Nov 21, 2017 | Updated: 09:54 AM EDT

Apple’s Expensive OLED Handset, iPhone 8, Will Probably Ship After The LCD-Featured Models

Sep 10, 2017 10:28 AM EDT

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Tech giant Apple is going to announce a list of new iPhones next week on Sep. 12. New reports say the OLED -featured iPhone 8 will not ship alongside the LCD-featured iPhones.

According to TechCrunch, Apple will announce new iPhones next week, but the expensive and fancier handset, the iPhone8, will ship at a later period. That means two LCD-equipped iPhone 7S and the iPhone 7S Plus will be probably available as planned, but the expensive version will ship later. Currently, it is not even clear that how long it will take between the availability of the iPhone 8 and the two LCD-featured iPhones. Various reports have already surfaced that suggest the production glitches and the supply issues as the key causes for the said delay.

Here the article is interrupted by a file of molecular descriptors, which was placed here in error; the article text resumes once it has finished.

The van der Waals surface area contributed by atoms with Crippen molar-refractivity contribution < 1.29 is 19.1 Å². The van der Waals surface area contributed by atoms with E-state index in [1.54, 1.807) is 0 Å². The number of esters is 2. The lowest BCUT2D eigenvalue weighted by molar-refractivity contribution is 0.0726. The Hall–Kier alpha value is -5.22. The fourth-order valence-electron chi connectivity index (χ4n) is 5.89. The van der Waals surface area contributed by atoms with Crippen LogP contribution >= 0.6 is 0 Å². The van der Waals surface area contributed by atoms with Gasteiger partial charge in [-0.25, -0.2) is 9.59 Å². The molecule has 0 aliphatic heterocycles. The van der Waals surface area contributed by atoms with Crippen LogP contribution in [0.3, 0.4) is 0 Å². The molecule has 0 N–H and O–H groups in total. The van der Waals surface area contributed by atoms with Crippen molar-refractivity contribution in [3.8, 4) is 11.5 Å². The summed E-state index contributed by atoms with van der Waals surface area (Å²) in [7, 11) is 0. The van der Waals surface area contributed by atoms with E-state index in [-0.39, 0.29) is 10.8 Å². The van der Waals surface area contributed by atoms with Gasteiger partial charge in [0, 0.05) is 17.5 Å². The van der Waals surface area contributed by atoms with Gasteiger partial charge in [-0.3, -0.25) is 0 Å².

According to The Wall Street Journal, glitches in the manufacturing process could result in the extended supply shortages and the shipping delays. Creating the OLED displays for iPhone handsets and the difficulties in integrating the fingerprint scanner into it created problems. It has pushed back the production of the Apple iPhone by a month. Notably, the plan regarding the integration of the fingerprint scanner was abandoned later.

It is necessary for Apple to make the screens with different fashion compared to what another tech giant, Samsung, uses them for its smartphones. Apple separates the touch panel and the display and doesn't integrate them together. No doubt, this process needs more steps in producing every unit. Some reports indicate that the screens have created another complication.

The key fact is the screens are very expensive. According to the estimation of the analyst of KGI Securities, Ming-Chi Kuo, Apple pays for the LCD displays only $45 to $55. But Samsung wants $120 to $130 for each unit, and it may be one cause why the next Apple iPhone would be so expensive. Now, reports have also suggested that the expensive version could cost $1,000.

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